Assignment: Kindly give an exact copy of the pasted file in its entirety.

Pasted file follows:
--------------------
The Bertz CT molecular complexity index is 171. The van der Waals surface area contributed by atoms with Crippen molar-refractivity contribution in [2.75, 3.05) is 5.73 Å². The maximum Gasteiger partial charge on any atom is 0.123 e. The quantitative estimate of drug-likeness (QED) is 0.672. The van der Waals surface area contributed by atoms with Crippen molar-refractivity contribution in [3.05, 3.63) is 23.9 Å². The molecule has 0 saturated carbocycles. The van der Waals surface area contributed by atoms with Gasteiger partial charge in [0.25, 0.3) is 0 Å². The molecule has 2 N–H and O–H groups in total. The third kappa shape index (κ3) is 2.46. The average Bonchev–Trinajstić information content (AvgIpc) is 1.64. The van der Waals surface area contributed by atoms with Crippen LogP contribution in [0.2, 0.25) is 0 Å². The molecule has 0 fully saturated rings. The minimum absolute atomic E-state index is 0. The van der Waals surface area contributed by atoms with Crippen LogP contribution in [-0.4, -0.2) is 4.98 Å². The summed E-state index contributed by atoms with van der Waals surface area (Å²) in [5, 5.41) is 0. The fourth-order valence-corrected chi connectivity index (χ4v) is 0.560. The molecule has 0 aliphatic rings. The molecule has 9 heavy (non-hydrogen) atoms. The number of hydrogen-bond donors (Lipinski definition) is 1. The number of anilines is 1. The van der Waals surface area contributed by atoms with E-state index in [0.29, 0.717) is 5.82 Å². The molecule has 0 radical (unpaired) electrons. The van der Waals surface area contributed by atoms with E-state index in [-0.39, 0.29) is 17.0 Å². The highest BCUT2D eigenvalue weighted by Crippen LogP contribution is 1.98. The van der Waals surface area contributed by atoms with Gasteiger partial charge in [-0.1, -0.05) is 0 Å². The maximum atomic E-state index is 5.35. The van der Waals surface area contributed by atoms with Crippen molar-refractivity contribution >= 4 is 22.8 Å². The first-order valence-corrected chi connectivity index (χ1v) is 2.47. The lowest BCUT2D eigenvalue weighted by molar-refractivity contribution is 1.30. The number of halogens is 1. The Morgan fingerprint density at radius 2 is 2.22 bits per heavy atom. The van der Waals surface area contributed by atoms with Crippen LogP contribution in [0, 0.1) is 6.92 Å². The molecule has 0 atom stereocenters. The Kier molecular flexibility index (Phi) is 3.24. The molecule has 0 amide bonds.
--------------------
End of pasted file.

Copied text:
The Bertz CT molecular complexity index is 171. The van der Waals surface area contributed by atoms with Crippen molar-refractivity contribution in [2.75, 3.05) is 5.73 Å². The maximum Gasteiger partial charge on any atom is 0.123 e. The quantitative estimate of drug-likeness (QED) is 0.672. The van der Waals surface area contributed by atoms with Crippen molar-refractivity contribution in [3.05, 3.63) is 23.9 Å². The molecule has 0 saturated carbocycles. The van der Waals surface area contributed by atoms with Gasteiger partial charge in [0.25, 0.3) is 0 Å². The molecule has 2 N–H and O–H groups in total. The third kappa shape index (κ3) is 2.46. The average Bonchev–Trinajstić information content (AvgIpc) is 1.64. The van der Waals surface area contributed by atoms with Crippen LogP contribution in [0.2, 0.25) is 0 Å². The molecule has 0 fully saturated rings. The minimum absolute atomic E-state index is 0. The van der Waals surface area contributed by atoms with Crippen LogP contribution in [-0.4, -0.2) is 4.98 Å². The summed E-state index contributed by atoms with van der Waals surface area (Å²) in [5, 5.41) is 0. The fourth-order valence-corrected chi connectivity index (χ4v) is 0.560. The molecule has 0 aliphatic rings. The molecule has 9 heavy (non-hydrogen) atoms. The number of hydrogen-bond donors (Lipinski definition) is 1. The number of anilines is 1. The van der Waals surface area contributed by atoms with E-state index in [0.29, 0.717) is 5.82 Å². The molecule has 0 radical (unpaired) electrons. The van der Waals surface area contributed by atoms with E-state index in [-0.39, 0.29) is 17.0 Å². The highest BCUT2D eigenvalue weighted by Crippen LogP contribution is 1.98. The van der Waals surface area contributed by atoms with Gasteiger partial charge in [-0.1, -0.05) is 0 Å². The maximum atomic E-state index is 5.35. The van der Waals surface area contributed by atoms with Crippen molar-refractivity contribution >= 4 is 22.8 Å². The first-order valence-corrected chi connectivity index (χ1v) is 2.47. The lowest BCUT2D eigenvalue weighted by molar-refractivity contribution is 1.30. The number of halogens is 1. The Morgan fingerprint density at radius 2 is 2.22 bits per heavy atom. The van der Waals surface area contributed by atoms with Crippen LogP contribution in [0, 0.1) is 6.92 Å². The molecule has 0 atom stereocenters. The Kier molecular flexibility index (Phi) is 3.24. The molecule has 0 amide bonds.